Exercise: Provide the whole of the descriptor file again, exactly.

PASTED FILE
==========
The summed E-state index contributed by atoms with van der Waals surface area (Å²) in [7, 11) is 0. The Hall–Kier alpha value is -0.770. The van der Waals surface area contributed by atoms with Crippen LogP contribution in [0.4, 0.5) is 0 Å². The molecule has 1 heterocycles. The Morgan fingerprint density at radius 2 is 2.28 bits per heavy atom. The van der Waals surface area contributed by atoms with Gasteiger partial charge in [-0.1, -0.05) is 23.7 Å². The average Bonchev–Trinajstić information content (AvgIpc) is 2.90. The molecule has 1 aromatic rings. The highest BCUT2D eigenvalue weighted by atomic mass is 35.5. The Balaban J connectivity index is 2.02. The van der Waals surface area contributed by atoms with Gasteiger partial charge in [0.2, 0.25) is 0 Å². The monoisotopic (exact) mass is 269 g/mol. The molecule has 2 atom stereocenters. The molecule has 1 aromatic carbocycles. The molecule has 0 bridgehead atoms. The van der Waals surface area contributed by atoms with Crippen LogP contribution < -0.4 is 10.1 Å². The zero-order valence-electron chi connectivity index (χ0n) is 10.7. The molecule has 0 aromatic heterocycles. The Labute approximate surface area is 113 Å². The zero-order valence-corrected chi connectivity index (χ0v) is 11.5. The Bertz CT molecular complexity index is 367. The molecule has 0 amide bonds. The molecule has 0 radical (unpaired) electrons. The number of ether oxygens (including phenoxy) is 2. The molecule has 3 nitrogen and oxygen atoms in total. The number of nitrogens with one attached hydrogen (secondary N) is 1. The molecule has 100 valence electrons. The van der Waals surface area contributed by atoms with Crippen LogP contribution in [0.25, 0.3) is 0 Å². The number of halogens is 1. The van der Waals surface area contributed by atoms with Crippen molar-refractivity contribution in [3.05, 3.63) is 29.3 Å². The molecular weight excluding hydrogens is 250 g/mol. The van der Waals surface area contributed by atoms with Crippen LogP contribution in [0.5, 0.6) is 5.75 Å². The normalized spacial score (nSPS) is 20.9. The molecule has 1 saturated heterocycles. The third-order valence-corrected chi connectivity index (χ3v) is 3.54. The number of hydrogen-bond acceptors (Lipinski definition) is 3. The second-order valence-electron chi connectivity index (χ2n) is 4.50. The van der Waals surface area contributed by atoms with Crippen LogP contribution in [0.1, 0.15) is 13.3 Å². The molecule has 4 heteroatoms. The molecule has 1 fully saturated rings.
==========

The summed E-state index contributed by atoms with van der Waals surface area (Å²) in [7, 11) is 0. The Hall–Kier alpha value is -0.770. The van der Waals surface area contributed by atoms with Crippen LogP contribution in [0.4, 0.5) is 0 Å². The molecule has 1 heterocycles. The Morgan fingerprint density at radius 2 is 2.28 bits per heavy atom. The van der Waals surface area contributed by atoms with Gasteiger partial charge in [-0.1, -0.05) is 23.7 Å². The average Bonchev–Trinajstić information content (AvgIpc) is 2.90. The molecule has 1 aromatic rings. The highest BCUT2D eigenvalue weighted by atomic mass is 35.5. The Balaban J connectivity index is 2.02. The van der Waals surface area contributed by atoms with Gasteiger partial charge in [0.2, 0.25) is 0 Å². The monoisotopic (exact) mass is 269 g/mol. The molecule has 2 atom stereocenters. The molecule has 1 aromatic carbocycles. The molecule has 0 bridgehead atoms. The van der Waals surface area contributed by atoms with Crippen LogP contribution < -0.4 is 10.1 Å². The zero-order valence-electron chi connectivity index (χ0n) is 10.7. The molecule has 0 aromatic heterocycles. The Labute approximate surface area is 113 Å². The zero-order valence-corrected chi connectivity index (χ0v) is 11.5. The Bertz CT molecular complexity index is 367. The molecule has 0 amide bonds. The molecule has 0 radical (unpaired) electrons. The number of ether oxygens (including phenoxy) is 2. The molecule has 3 nitrogen and oxygen atoms in total. The number of nitrogens with one attached hydrogen (secondary N) is 1. The molecule has 100 valence electrons. The van der Waals surface area contributed by atoms with Crippen LogP contribution in [0.25, 0.3) is 0 Å². The number of halogens is 1. The van der Waals surface area contributed by atoms with Crippen molar-refractivity contribution in [3.05, 3.63) is 29.3 Å². The molecular weight excluding hydrogens is 250 g/mol. The van der Waals surface area contributed by atoms with Crippen LogP contribution in [0.5, 0.6) is 5.75 Å². The normalized spacial score (nSPS) is 20.9. The molecule has 1 saturated heterocycles. The third-order valence-corrected chi connectivity index (χ3v) is 3.54. The number of hydrogen-bond acceptors (Lipinski definition) is 3. The second-order valence-electron chi connectivity index (χ2n) is 4.50. The van der Waals surface area contributed by atoms with Crippen LogP contribution in [0.1, 0.15) is 13.3 Å². The molecule has 4 heteroatoms. The molecule has 1 fully saturated rings.